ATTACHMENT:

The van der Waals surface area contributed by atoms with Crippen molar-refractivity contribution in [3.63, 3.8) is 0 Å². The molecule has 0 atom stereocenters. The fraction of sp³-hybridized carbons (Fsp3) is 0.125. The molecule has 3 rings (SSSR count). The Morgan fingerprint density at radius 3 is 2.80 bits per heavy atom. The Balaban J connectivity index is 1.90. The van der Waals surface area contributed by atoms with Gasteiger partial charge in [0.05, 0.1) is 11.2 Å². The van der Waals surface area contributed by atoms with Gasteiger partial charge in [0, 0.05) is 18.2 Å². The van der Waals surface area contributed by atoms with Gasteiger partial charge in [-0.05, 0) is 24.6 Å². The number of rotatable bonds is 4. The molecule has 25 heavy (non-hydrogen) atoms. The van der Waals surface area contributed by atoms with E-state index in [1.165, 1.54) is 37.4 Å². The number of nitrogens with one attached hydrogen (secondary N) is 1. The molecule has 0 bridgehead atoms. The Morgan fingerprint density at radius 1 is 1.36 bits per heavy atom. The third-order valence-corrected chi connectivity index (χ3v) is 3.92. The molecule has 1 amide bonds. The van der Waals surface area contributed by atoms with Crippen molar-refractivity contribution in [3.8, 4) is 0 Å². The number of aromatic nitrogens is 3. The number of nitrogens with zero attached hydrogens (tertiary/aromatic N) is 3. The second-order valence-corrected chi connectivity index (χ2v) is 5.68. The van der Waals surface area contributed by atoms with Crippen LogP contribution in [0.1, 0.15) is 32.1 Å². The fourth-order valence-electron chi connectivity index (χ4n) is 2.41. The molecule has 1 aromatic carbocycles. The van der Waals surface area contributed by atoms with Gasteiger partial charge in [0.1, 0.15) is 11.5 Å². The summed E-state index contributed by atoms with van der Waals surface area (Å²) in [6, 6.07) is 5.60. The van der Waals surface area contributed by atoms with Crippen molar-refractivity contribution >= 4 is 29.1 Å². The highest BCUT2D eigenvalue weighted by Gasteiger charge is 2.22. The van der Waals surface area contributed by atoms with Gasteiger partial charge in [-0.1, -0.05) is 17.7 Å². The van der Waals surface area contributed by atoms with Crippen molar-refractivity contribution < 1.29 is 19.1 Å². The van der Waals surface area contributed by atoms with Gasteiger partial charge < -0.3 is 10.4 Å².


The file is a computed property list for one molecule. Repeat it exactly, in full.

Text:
The van der Waals surface area contributed by atoms with Crippen molar-refractivity contribution in [3.63, 3.8) is 0 Å². The molecule has 0 atom stereocenters. The fraction of sp³-hybridized carbons (Fsp3) is 0.125. The molecule has 3 rings (SSSR count). The Morgan fingerprint density at radius 3 is 2.80 bits per heavy atom. The Balaban J connectivity index is 1.90. The van der Waals surface area contributed by atoms with Gasteiger partial charge in [0.05, 0.1) is 11.2 Å². The van der Waals surface area contributed by atoms with Gasteiger partial charge in [0, 0.05) is 18.2 Å². The van der Waals surface area contributed by atoms with Gasteiger partial charge in [-0.05, 0) is 24.6 Å². The number of rotatable bonds is 4. The molecule has 25 heavy (non-hydrogen) atoms. The van der Waals surface area contributed by atoms with E-state index in [1.165, 1.54) is 37.4 Å². The number of nitrogens with one attached hydrogen (secondary N) is 1. The molecule has 0 bridgehead atoms. The Morgan fingerprint density at radius 1 is 1.36 bits per heavy atom. The third-order valence-corrected chi connectivity index (χ3v) is 3.92. The molecule has 1 amide bonds. The van der Waals surface area contributed by atoms with Crippen molar-refractivity contribution in [3.8, 4) is 0 Å². The number of aromatic nitrogens is 3. The number of nitrogens with zero attached hydrogens (tertiary/aromatic N) is 3. The second-order valence-corrected chi connectivity index (χ2v) is 5.68. The van der Waals surface area contributed by atoms with Crippen LogP contribution in [0.1, 0.15) is 32.1 Å². The fourth-order valence-electron chi connectivity index (χ4n) is 2.41. The molecule has 1 aromatic carbocycles. The van der Waals surface area contributed by atoms with Gasteiger partial charge in [0.1, 0.15) is 11.5 Å². The summed E-state index contributed by atoms with van der Waals surface area (Å²) in [6, 6.07) is 5.60. The van der Waals surface area contributed by atoms with Crippen molar-refractivity contribution >= 4 is 29.1 Å². The highest BCUT2D eigenvalue weighted by Gasteiger charge is 2.22. The van der Waals surface area contributed by atoms with Gasteiger partial charge in [-0.1, -0.05) is 17.7 Å². The van der Waals surface area contributed by atoms with Crippen molar-refractivity contribution < 1.29 is 19.1 Å². The van der Waals surface area contributed by atoms with Gasteiger partial charge < -0.3 is 10.4 Å².